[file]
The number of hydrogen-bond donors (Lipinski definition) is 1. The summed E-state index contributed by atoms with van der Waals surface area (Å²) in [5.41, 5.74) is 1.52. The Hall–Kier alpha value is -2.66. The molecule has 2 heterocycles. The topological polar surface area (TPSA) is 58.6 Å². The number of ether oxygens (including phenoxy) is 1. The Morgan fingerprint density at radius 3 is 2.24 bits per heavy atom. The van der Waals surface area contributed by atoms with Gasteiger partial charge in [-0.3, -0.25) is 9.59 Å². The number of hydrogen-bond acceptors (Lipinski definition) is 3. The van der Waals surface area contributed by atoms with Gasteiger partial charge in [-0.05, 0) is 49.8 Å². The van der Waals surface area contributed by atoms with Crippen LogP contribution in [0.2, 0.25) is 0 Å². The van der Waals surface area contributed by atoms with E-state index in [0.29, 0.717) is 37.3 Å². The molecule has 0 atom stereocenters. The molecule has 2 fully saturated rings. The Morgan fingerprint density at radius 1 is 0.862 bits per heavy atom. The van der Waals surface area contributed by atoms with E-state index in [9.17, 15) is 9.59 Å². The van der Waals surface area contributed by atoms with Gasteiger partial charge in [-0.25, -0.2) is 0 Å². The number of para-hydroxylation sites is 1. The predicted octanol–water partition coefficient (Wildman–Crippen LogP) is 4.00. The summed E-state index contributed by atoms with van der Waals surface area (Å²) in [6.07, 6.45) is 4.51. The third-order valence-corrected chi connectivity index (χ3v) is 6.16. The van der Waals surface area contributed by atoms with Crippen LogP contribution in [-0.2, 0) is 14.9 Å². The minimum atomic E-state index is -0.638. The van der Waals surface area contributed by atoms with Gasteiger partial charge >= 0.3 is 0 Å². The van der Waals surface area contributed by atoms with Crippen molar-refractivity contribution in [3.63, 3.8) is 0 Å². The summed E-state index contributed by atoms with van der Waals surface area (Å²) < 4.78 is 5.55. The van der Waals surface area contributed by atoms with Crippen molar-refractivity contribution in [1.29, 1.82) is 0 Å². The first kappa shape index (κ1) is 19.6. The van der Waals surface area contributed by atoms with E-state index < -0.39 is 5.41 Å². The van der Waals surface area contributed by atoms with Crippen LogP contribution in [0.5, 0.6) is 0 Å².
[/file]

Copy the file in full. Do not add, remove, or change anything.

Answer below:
The number of hydrogen-bond donors (Lipinski definition) is 1. The summed E-state index contributed by atoms with van der Waals surface area (Å²) in [5.41, 5.74) is 1.52. The Hall–Kier alpha value is -2.66. The molecule has 2 heterocycles. The topological polar surface area (TPSA) is 58.6 Å². The number of ether oxygens (including phenoxy) is 1. The Morgan fingerprint density at radius 3 is 2.24 bits per heavy atom. The van der Waals surface area contributed by atoms with Gasteiger partial charge in [-0.3, -0.25) is 9.59 Å². The number of hydrogen-bond acceptors (Lipinski definition) is 3. The van der Waals surface area contributed by atoms with Gasteiger partial charge in [-0.05, 0) is 49.8 Å². The van der Waals surface area contributed by atoms with Crippen LogP contribution in [0.2, 0.25) is 0 Å². The van der Waals surface area contributed by atoms with E-state index in [0.29, 0.717) is 37.3 Å². The molecule has 0 atom stereocenters. The molecule has 2 fully saturated rings. The Morgan fingerprint density at radius 1 is 0.862 bits per heavy atom. The van der Waals surface area contributed by atoms with E-state index in [9.17, 15) is 9.59 Å². The van der Waals surface area contributed by atoms with Gasteiger partial charge in [-0.25, -0.2) is 0 Å². The number of para-hydroxylation sites is 1. The predicted octanol–water partition coefficient (Wildman–Crippen LogP) is 4.00. The summed E-state index contributed by atoms with van der Waals surface area (Å²) in [6.07, 6.45) is 4.51. The third-order valence-corrected chi connectivity index (χ3v) is 6.16. The van der Waals surface area contributed by atoms with Crippen LogP contribution in [-0.2, 0) is 14.9 Å². The minimum atomic E-state index is -0.638. The van der Waals surface area contributed by atoms with Gasteiger partial charge >= 0.3 is 0 Å². The van der Waals surface area contributed by atoms with Crippen molar-refractivity contribution in [3.63, 3.8) is 0 Å². The summed E-state index contributed by atoms with van der Waals surface area (Å²) < 4.78 is 5.55. The van der Waals surface area contributed by atoms with Crippen molar-refractivity contribution in [1.29, 1.82) is 0 Å². The first kappa shape index (κ1) is 19.6. The van der Waals surface area contributed by atoms with E-state index < -0.39 is 5.41 Å². The van der Waals surface area contributed by atoms with Crippen LogP contribution in [0.5, 0.6) is 0 Å².